In Search of the Jersey Tomato
Editor’s Note: The COVID-19 crisis has hit us all; we have been heartbroken, uplifted, unmoored. To help document the moment, Edible Jersey is sharing stories from our community.
I wait all summer for Jersey tomatoes.
In June or July, the markets showcase pyramids of rosy tomatoes, but I am never fooled. I know these hothouse sisters are only imposters; the dancing girls who open the show before the main attraction.
When the first field-grown Jerseys debut on the stage of my local farm market in mid-to-late July, I do not demand perfection. Unlike the lush orbs of their less weathered, hot house-grown siblings who arrived weeks earlier, these Jersey girls are a little rough around the edges, dirt clinging to them here and there, a little misshapen, perhaps. Pick them up, though, and you’re holding summer in your hands.
Once upon a time, family farmers and backyard gardeners would save their tomato seeds from year to year, drying selections from each summer’s crop for planting in a future spring.
But, as with many gifts from the gods, science and industry conspired, convinced that it was possible to make a better tomato than Mother Nature alone could produce. Tomatoes became prettier. Rounder. Tougher-skinned so they could endure the rough handling and long distance travel of an ever-expanding marketplace. Instead of those green-leaved, blushing girls of summers past, these new varieties were leather-jacketed, motorbike riding, tough guys. “Bring it,” they said. We, the consumers, had fresh tomatoes year-round, firm globes; easily sliced into neat circles.
With something gained came something lost: the tenderness, the juiciness, the terroir of a real, honest-to-God, Garden State tomato.
But with something gained came something lost: the tenderness, the juiciness, the terroir of a real, honest-to-God, Garden State tomato.
Fortunately for us, not all collaborations between science and nature were so ill-fated.
It turns out that what most of us think of as a Jersey Tomato is actually the product of a collaboration between Rutgers University and the Campbell’s Soup Company. In 1934, Rutgers University’s Agricultural Experiment Station joined forces with researchers at Campbell’s Soup’s own experimental facility in Riverton, New Jersey, to create a tomato that was both flavorful and, like a true Jersey Girl, able to adapt to growing conditions around the country.
Known as the Rutgers tomato, the variety eventually became the most popular tomato variety in the world and the signature ingredient in the tomato-based soups and sauces made by Campbell’s, Hunt’s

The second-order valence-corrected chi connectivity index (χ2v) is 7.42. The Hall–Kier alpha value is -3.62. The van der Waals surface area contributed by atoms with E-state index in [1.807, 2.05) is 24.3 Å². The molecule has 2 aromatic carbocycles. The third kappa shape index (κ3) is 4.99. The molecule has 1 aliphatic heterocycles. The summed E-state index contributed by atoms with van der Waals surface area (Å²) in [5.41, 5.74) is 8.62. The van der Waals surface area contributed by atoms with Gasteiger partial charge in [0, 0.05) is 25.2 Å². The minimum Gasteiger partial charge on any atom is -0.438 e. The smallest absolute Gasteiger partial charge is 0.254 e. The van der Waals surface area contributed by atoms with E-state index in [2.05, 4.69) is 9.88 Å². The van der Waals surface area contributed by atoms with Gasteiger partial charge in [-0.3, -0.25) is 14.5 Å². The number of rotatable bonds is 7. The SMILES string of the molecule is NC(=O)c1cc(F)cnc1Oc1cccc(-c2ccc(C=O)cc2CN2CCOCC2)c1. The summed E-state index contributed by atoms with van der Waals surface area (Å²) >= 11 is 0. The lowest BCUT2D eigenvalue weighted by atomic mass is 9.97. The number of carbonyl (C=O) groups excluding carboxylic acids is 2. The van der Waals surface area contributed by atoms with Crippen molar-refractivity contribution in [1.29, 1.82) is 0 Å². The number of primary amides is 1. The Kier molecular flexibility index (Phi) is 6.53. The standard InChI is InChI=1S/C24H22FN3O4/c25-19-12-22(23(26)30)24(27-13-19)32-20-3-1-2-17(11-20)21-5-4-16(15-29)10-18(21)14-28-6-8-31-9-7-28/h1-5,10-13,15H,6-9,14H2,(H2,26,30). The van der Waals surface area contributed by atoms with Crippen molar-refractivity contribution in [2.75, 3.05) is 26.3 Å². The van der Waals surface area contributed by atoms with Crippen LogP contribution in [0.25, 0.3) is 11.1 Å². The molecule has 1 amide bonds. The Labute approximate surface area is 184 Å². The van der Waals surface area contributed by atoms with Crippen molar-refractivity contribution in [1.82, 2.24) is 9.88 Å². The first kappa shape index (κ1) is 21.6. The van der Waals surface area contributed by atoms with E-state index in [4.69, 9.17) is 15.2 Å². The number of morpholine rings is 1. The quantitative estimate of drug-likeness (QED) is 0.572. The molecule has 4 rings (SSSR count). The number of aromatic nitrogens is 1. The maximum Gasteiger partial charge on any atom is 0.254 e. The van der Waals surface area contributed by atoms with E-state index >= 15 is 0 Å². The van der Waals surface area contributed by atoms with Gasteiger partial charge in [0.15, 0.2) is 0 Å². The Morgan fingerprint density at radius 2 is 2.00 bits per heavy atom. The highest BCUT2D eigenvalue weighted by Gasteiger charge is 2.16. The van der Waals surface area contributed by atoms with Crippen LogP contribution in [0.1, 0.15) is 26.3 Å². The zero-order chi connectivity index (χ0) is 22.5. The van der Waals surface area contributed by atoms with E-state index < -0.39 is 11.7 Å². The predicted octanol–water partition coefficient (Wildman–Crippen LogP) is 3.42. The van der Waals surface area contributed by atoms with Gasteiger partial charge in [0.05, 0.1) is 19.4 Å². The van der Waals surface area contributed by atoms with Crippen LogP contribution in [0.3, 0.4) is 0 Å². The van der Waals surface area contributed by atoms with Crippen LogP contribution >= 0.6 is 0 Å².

But with the advent of factory farming and mechanized picking, that Jersey Tomato was the golden orb that fell out of favor, a wallflower at the dance of commerce, because it was too thin-skinned to endure the demands of modern shipping and manufacturing processes. Over the years, alchemists continued to fiddle with the Jersey Tomato, adding and taking away elements of its chemistry until the simple hybrid fell by the wayside of history.
But that 1934 Jersey Tomato had captured the sweetness of memory, reigning supreme in the hearts of those who had tasted its delights. Unfortunately, it continued to grow only in the farm fields and in the backyards of the lucky few whose predecessors or grandparents had set some seeds aside each year.
There were other varieties that were decent enough to win some converts, like the still-popular Ramapo, a disease-resistant hybrid that Rutgers released in 1968. But as decades of springs turned into decades of summers, as temperatures rose and fields turned green, many a thought would turn to those tomatoes of yesteryear: juicy, sweet, beloved.
Clearly, action was necessary.
In 2006, researchers at Rutgers University’s Agricultural Experimentation Labs set out on a tomato safari, intent on reclaiming their 1934 masterpiece for a new century. Fortunately, the Campbell’s Soup Company had retained some of the genetic elements of the original hybrid, which was a cross between Campbell’s variety called J.T.D. and another variety called Marglobe. It was enough for Rutgers to launch an-all-hands-on-deck effort to bring back the Jersey Tomato.
After close to a decade of experimentation, Rutgers announced the birth of a new tomato, a direct descendant of the original hybrid from 1934. They named this juicy grandchild the ‘Rutgers 250’ upon its release in 2016 in honor of the university’s 250th anniversary.
An immediate hit with gardeners who praised its juiciness and flavor, the Rutgers 250 is now a top seller for the Burpee Seed Company, which crowns it as ‘unequaled’ in its compendium of tomato seeds. We’d expect no less of a Jersey girl.
And now that the fields are yielding the summer’s bounty of Jersey tomatoes, it’s time for me to indulge in an annual ritual that can only happen in August and early September, at the height of tomato season – my own not-so-secret recipe:
Take two slices of good Italian bread – a crusty boule from a local bakery will do beautifully – paint each side with mayonnaise (for me, only Hellman’s will do) – and layer with sliced, red, juicy, farm stand, Jersey tomatoes. Add a liberal sprinkle of sea salt and savor the taste of summer in New Jersey, while it lasts.
Photos courtesy of the author
Editor’s Note: Jersey tomatoes will be at their peak for only a few more weeks. The best place to find them is at on-farm and farmers’ markets statewide. For more information on the Rutgers 250 and other tomato varieties, click here: https://breeding.rutgers.edu/tomato-availability/